Saturday, December 3, 2011

Federal Judge: Nope, States Have No Rights When Medical Marijuana is Involved

Since early October, times have been very tough for the ostensibly legal medical marijuana industry in California. Medical pot has struggled to exist in the Golden State since voters legalized it back in 1996; the law enforcement community and the politicians seeking their endorsements at election time have not, unsurprisingly, been supportive. But this was nothing compared to the war the Obama Justice Department declared on dispensaries this autumn. An estimated 2,500 jobs have been lost statewide since the federal government announced its crackdown, as many dispensaries have shut their doors.

This conflict sets up an interesting question of states' rights. On one hand, the possession and use of marijuana for medicinal purposes is part of California's constitution; on the other hand, the federal government makes its possession and use illegal, and DC doesn't believe it has any medical value. Unfortunately, we don't live under a federal government that respects constitutional limits on its power. The first court challenge to the federal crackdown has already arrived, and the results on the states' rights side aren't encouraging. According to the San Francisco Chronicle, U.S. District Judge Saundra Brown Armstrong has turned down an injunction request from medical pot advocates, who want to halt federal raids on dispensaries until numerous lawsuits against the Justice Department are resolved. Yes, that's what a federal judge thinks of the idea that voters in a democracy have to defy the will of Washington.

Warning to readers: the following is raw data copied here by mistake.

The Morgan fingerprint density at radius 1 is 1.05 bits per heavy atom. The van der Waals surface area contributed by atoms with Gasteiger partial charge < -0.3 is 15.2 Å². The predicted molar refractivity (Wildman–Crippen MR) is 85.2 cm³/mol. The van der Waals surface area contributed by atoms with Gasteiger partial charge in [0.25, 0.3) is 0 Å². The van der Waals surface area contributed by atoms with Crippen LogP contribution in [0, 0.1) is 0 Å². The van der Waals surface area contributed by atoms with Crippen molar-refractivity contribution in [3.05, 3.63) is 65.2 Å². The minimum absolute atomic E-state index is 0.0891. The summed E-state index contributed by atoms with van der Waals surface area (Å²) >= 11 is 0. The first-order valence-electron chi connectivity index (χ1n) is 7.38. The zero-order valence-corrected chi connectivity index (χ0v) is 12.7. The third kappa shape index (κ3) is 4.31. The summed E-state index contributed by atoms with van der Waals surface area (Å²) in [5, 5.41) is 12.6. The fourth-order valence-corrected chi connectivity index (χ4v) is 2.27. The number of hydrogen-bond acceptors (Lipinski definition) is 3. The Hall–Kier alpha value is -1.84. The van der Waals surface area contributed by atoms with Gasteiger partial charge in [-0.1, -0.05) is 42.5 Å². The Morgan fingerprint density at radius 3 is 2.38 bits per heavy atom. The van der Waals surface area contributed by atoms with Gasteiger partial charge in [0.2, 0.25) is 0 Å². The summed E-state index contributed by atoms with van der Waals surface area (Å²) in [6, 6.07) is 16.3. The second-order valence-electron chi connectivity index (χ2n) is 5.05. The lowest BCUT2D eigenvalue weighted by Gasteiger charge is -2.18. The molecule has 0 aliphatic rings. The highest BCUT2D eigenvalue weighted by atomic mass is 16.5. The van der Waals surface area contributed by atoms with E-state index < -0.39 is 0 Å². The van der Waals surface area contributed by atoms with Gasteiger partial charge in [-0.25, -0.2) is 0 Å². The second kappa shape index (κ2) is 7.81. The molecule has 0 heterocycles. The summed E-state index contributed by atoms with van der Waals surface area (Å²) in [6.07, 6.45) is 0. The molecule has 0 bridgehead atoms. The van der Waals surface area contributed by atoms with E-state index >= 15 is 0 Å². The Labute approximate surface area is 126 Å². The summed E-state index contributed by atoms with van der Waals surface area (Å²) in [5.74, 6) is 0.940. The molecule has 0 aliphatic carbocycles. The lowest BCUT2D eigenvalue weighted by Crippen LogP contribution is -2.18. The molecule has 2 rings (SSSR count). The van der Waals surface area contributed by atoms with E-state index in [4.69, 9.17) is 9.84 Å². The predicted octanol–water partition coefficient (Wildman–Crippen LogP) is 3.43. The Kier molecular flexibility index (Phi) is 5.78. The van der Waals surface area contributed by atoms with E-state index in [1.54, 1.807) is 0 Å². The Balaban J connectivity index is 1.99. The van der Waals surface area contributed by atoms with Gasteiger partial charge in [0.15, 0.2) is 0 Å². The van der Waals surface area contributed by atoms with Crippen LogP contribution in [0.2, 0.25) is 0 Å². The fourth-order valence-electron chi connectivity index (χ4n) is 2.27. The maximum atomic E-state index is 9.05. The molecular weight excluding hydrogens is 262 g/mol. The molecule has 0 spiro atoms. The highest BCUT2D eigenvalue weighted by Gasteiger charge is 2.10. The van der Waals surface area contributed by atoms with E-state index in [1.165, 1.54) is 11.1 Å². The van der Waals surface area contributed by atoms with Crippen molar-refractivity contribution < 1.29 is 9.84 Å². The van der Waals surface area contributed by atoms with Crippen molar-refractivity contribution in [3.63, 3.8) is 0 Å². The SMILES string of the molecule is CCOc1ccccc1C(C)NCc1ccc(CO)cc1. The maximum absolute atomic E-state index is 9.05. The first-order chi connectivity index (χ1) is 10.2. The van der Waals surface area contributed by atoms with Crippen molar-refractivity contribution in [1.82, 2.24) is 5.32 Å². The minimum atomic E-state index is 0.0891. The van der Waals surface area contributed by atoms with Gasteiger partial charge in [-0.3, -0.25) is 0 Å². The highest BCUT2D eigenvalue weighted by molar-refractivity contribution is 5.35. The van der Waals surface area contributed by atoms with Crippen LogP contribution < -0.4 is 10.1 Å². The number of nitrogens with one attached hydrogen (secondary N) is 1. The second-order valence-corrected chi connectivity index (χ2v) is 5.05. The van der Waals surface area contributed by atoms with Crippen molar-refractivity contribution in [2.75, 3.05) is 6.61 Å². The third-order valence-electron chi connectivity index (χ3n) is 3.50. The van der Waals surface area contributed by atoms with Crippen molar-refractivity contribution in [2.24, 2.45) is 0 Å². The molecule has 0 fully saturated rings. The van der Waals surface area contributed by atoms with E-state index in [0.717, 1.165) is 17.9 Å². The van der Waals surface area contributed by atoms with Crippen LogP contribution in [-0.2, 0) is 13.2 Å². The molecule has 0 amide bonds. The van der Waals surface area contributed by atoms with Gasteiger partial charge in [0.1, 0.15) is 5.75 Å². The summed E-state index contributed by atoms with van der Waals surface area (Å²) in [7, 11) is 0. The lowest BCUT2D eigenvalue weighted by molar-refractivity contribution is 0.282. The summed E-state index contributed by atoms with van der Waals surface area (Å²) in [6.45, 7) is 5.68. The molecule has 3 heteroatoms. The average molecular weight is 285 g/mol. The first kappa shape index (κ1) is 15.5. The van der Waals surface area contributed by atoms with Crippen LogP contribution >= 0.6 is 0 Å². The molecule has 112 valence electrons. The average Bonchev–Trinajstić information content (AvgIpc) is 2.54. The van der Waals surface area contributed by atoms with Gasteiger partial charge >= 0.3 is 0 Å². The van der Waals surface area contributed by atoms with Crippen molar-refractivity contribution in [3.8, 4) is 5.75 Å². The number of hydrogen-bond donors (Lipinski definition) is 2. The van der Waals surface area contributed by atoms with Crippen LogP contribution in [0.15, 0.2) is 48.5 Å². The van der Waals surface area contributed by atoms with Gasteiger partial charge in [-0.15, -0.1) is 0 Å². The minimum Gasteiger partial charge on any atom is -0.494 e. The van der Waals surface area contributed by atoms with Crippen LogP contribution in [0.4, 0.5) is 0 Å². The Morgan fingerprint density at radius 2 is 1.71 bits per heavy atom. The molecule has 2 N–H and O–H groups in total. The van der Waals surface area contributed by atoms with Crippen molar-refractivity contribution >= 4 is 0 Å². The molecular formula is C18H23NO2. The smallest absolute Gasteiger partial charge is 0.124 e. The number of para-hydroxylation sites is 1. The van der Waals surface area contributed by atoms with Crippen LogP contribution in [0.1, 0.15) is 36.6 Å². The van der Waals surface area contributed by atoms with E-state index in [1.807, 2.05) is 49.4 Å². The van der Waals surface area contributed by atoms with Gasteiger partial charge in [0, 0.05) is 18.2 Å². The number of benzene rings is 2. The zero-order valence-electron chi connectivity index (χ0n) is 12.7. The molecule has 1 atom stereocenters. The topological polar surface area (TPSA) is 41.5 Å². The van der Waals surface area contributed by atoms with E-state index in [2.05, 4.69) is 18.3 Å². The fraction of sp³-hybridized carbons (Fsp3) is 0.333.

1. it is shame. So much money wasted fighting this bogus "war" .